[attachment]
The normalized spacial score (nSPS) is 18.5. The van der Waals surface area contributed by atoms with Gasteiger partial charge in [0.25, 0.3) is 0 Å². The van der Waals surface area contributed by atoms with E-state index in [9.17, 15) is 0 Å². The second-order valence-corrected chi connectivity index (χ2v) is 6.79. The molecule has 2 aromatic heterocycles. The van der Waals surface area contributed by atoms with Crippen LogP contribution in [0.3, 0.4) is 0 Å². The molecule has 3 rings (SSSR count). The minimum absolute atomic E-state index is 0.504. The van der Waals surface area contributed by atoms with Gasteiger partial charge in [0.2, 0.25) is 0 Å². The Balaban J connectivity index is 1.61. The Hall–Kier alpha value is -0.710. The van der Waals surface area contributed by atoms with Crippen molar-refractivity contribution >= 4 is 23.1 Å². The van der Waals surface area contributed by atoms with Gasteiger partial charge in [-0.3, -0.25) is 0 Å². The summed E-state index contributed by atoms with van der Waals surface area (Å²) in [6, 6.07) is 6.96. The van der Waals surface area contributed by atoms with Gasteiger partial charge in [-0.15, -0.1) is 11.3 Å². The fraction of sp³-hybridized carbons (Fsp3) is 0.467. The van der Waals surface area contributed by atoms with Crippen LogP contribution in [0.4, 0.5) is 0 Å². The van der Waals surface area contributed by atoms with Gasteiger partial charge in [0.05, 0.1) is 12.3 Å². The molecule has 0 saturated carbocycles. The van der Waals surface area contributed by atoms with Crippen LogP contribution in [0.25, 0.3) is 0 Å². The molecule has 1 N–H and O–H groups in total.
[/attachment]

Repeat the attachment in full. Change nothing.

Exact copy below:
The normalized spacial score (nSPS) is 18.5. The van der Waals surface area contributed by atoms with Gasteiger partial charge in [0.25, 0.3) is 0 Å². The van der Waals surface area contributed by atoms with E-state index in [9.17, 15) is 0 Å². The second-order valence-corrected chi connectivity index (χ2v) is 6.79. The molecule has 2 aromatic heterocycles. The van der Waals surface area contributed by atoms with Crippen LogP contribution in [0.3, 0.4) is 0 Å². The molecule has 3 rings (SSSR count). The minimum absolute atomic E-state index is 0.504. The van der Waals surface area contributed by atoms with Gasteiger partial charge in [0.2, 0.25) is 0 Å². The Balaban J connectivity index is 1.61. The Hall–Kier alpha value is -0.710. The van der Waals surface area contributed by atoms with Crippen molar-refractivity contribution >= 4 is 23.1 Å². The van der Waals surface area contributed by atoms with Gasteiger partial charge in [-0.3, -0.25) is 0 Å². The summed E-state index contributed by atoms with van der Waals surface area (Å²) in [6, 6.07) is 6.96. The van der Waals surface area contributed by atoms with Gasteiger partial charge in [-0.15, -0.1) is 11.3 Å². The fraction of sp³-hybridized carbons (Fsp3) is 0.467. The van der Waals surface area contributed by atoms with Crippen LogP contribution in [0.4, 0.5) is 0 Å². The van der Waals surface area contributed by atoms with Gasteiger partial charge in [0.05, 0.1) is 12.3 Å². The molecule has 0 saturated carbocycles. The van der Waals surface area contributed by atoms with Crippen LogP contribution in [0.25, 0.3) is 0 Å². The molecule has 1 N–H and O–H groups in total.